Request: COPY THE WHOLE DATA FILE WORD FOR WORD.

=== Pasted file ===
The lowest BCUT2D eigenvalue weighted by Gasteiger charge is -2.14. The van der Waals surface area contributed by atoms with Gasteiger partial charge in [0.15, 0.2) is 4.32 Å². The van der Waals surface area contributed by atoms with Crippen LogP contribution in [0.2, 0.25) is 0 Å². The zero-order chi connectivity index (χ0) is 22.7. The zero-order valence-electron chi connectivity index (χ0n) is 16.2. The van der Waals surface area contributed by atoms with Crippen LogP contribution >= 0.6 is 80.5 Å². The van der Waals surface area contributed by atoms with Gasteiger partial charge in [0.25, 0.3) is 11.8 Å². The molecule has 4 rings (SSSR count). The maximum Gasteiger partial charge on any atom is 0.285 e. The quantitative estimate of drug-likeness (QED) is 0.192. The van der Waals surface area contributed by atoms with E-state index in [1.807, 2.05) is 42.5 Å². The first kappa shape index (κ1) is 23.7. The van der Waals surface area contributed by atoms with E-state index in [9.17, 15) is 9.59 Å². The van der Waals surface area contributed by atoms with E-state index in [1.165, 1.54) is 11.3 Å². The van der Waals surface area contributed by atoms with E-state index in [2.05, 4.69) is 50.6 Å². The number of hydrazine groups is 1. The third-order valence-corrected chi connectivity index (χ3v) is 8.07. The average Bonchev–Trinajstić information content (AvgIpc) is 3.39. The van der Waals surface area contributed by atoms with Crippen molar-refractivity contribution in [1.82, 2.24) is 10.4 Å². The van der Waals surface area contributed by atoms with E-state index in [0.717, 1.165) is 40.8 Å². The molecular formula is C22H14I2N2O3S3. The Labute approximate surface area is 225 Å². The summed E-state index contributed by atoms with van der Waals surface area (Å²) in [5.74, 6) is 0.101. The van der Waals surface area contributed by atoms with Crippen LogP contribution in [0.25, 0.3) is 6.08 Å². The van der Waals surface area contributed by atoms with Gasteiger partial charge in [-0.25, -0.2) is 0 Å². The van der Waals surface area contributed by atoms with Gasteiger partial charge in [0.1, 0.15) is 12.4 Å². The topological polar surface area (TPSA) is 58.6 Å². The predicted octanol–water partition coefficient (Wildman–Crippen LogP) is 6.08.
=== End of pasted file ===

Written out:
The lowest BCUT2D eigenvalue weighted by Gasteiger charge is -2.14. The van der Waals surface area contributed by atoms with Gasteiger partial charge in [0.15, 0.2) is 4.32 Å². The van der Waals surface area contributed by atoms with Crippen LogP contribution in [0.2, 0.25) is 0 Å². The zero-order chi connectivity index (χ0) is 22.7. The zero-order valence-electron chi connectivity index (χ0n) is 16.2. The van der Waals surface area contributed by atoms with Crippen LogP contribution >= 0.6 is 80.5 Å². The van der Waals surface area contributed by atoms with Gasteiger partial charge in [0.25, 0.3) is 11.8 Å². The molecule has 4 rings (SSSR count). The maximum Gasteiger partial charge on any atom is 0.285 e. The quantitative estimate of drug-likeness (QED) is 0.192. The van der Waals surface area contributed by atoms with E-state index in [1.807, 2.05) is 42.5 Å². The first kappa shape index (κ1) is 23.7. The van der Waals surface area contributed by atoms with E-state index in [9.17, 15) is 9.59 Å². The van der Waals surface area contributed by atoms with E-state index in [1.165, 1.54) is 11.3 Å². The van der Waals surface area contributed by atoms with E-state index in [2.05, 4.69) is 50.6 Å². The number of hydrazine groups is 1. The third-order valence-corrected chi connectivity index (χ3v) is 8.07. The average Bonchev–Trinajstić information content (AvgIpc) is 3.39. The van der Waals surface area contributed by atoms with Crippen molar-refractivity contribution in [1.82, 2.24) is 10.4 Å². The van der Waals surface area contributed by atoms with E-state index in [0.717, 1.165) is 40.8 Å². The molecular formula is C22H14I2N2O3S3. The Labute approximate surface area is 225 Å². The summed E-state index contributed by atoms with van der Waals surface area (Å²) in [5.74, 6) is 0.101. The van der Waals surface area contributed by atoms with Crippen LogP contribution in [0.25, 0.3) is 6.08 Å². The van der Waals surface area contributed by atoms with Gasteiger partial charge in [-0.25, -0.2) is 0 Å². The van der Waals surface area contributed by atoms with Gasteiger partial charge in [0.1, 0.15) is 12.4 Å². The topological polar surface area (TPSA) is 58.6 Å². The predicted octanol–water partition coefficient (Wildman–Crippen LogP) is 6.08.